June 6th was marked around the world by activists protesting the 47th year of the Israeli ‘occupation’ of the West Bank, East Jerusalem, the Gaza Strip and the Syrian Golan Heights. But calls to ‘End the Occupation’ fall short of clarifying the events of 1967 and how they fit in to wider Zionist designs. The policies that were implemented following the 1967 war were in reality a continuation of Israeli colonial policies that began en-masse in the late 1940’s as the Nakba began. Amongst the many issues that confirm this notion, is the fate of three Palestinian villages in the Latrun triangle, that were depopulated, destroyed and annexed in 1967, in much the same manner as had happened widely in 1948.
The villages of Imwas, Beit Nuba and Yalu lie within what is now referred to as the ‘West Bank’ on the road from Jerusalem towards Jaffa and Tel Aviv. These villages were attacked by Zionist forces in 1948 but local resistance successfully defended the villages.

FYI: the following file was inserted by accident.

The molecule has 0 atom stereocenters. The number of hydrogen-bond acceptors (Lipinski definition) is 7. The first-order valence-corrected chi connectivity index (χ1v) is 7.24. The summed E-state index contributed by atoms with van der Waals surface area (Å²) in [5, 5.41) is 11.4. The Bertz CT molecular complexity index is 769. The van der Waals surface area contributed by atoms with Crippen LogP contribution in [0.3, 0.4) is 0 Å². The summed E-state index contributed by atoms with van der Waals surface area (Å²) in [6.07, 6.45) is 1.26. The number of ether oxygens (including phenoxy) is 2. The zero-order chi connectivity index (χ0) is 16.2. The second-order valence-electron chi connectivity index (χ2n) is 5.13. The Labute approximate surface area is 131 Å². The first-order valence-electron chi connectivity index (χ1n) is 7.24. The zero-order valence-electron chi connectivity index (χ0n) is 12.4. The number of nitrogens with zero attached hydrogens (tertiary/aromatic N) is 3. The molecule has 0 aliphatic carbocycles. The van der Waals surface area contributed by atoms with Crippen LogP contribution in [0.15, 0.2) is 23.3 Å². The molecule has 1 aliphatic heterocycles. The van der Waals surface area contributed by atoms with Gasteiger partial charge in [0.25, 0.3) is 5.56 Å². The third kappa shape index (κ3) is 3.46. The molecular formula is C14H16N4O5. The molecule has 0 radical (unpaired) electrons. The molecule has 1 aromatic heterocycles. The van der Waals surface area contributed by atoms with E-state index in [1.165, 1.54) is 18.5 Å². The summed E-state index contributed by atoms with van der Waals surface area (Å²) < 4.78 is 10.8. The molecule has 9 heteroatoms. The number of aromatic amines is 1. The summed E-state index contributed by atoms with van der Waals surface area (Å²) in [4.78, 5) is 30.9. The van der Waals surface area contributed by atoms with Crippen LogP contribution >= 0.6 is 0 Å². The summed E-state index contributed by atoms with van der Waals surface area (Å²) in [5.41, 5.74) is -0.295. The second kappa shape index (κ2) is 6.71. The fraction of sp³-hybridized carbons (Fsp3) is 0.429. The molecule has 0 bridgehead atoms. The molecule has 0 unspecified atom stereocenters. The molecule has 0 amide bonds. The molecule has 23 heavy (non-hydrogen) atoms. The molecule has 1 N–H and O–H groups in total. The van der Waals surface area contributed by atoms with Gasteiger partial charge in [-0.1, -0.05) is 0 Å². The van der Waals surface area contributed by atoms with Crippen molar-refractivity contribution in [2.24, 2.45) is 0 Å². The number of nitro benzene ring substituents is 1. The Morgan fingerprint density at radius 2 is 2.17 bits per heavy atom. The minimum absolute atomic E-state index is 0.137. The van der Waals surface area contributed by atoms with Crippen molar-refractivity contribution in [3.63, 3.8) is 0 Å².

In 1967, as Israel occupied the West Bank, particular attention was given to the three Latrun villages that had not been colonised in 1948. Imwas, Beit Nuba and Yalo were attacked and occupied, and their populations were driven from their homes. After the villages had been depopulated, they were systematically blown up. In his memoir – Righteous Victims – Moshe Dayan described the attacks, “[houses were destroyed] not in the battle, but as punishment … and in order to chase away the inhabitants.” The depopulation and destruction of the villages in this manner amount to acts of war crimes under international law and treaties.
These three Palestinians villages remain empty today. Their former residents now live in enforced exile in refugee camps, Palestinian cities and across international borders. Over the ruins of Imwas and Yalu, the Jewish National Fund (JNF) in 1973 established ‘Canada Park’ – an Israeli national park (within the ‘West Bank’) and picnic area.
About 10,000 Palestinians were ethnically cleansed from these three villages in 1967. They have never been allowed to return and Israel claims to have ‘annexed’ this ‘West Bank’ land. The ‘1967 War’ should not be seen as the beginning of the ‘occupation’, but rather an extension of the wider Israeli settler-colonial project which continues today under many guises and with many tools, across all areas of historic Palestine. Israeli ‘National Parks’ and the JNF are elements of this wider colonial matrix.
MEMO Photographer: Rich Wiles